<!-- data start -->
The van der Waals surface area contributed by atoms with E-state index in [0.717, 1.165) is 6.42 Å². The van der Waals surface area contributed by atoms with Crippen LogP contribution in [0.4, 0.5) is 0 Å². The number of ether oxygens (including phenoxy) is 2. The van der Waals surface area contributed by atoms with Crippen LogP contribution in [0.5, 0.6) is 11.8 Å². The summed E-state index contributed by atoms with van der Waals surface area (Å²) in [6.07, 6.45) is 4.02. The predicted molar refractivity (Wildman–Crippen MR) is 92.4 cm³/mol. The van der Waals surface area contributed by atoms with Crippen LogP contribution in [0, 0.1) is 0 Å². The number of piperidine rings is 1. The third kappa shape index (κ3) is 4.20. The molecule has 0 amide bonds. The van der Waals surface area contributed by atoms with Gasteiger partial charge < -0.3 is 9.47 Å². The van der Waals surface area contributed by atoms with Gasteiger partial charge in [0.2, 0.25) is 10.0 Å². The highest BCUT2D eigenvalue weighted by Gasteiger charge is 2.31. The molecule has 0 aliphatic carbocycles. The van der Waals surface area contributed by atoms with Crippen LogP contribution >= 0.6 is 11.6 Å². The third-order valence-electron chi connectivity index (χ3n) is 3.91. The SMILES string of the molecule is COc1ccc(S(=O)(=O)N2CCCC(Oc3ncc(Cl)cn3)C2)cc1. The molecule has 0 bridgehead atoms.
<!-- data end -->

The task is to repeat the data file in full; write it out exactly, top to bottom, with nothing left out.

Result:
The van der Waals surface area contributed by atoms with E-state index in [0.717, 1.165) is 6.42 Å². The van der Waals surface area contributed by atoms with Crippen LogP contribution in [0.4, 0.5) is 0 Å². The number of ether oxygens (including phenoxy) is 2. The van der Waals surface area contributed by atoms with Crippen LogP contribution in [0.5, 0.6) is 11.8 Å². The summed E-state index contributed by atoms with van der Waals surface area (Å²) in [6.07, 6.45) is 4.02. The predicted molar refractivity (Wildman–Crippen MR) is 92.4 cm³/mol. The van der Waals surface area contributed by atoms with Crippen LogP contribution in [0, 0.1) is 0 Å². The number of piperidine rings is 1. The third kappa shape index (κ3) is 4.20. The molecule has 0 amide bonds. The van der Waals surface area contributed by atoms with Gasteiger partial charge < -0.3 is 9.47 Å². The van der Waals surface area contributed by atoms with Gasteiger partial charge in [0.2, 0.25) is 10.0 Å². The highest BCUT2D eigenvalue weighted by Gasteiger charge is 2.31. The molecule has 0 aliphatic carbocycles. The van der Waals surface area contributed by atoms with Crippen LogP contribution >= 0.6 is 11.6 Å². The third-order valence-electron chi connectivity index (χ3n) is 3.91. The SMILES string of the molecule is COc1ccc(S(=O)(=O)N2CCCC(Oc3ncc(Cl)cn3)C2)cc1. The molecule has 0 bridgehead atoms.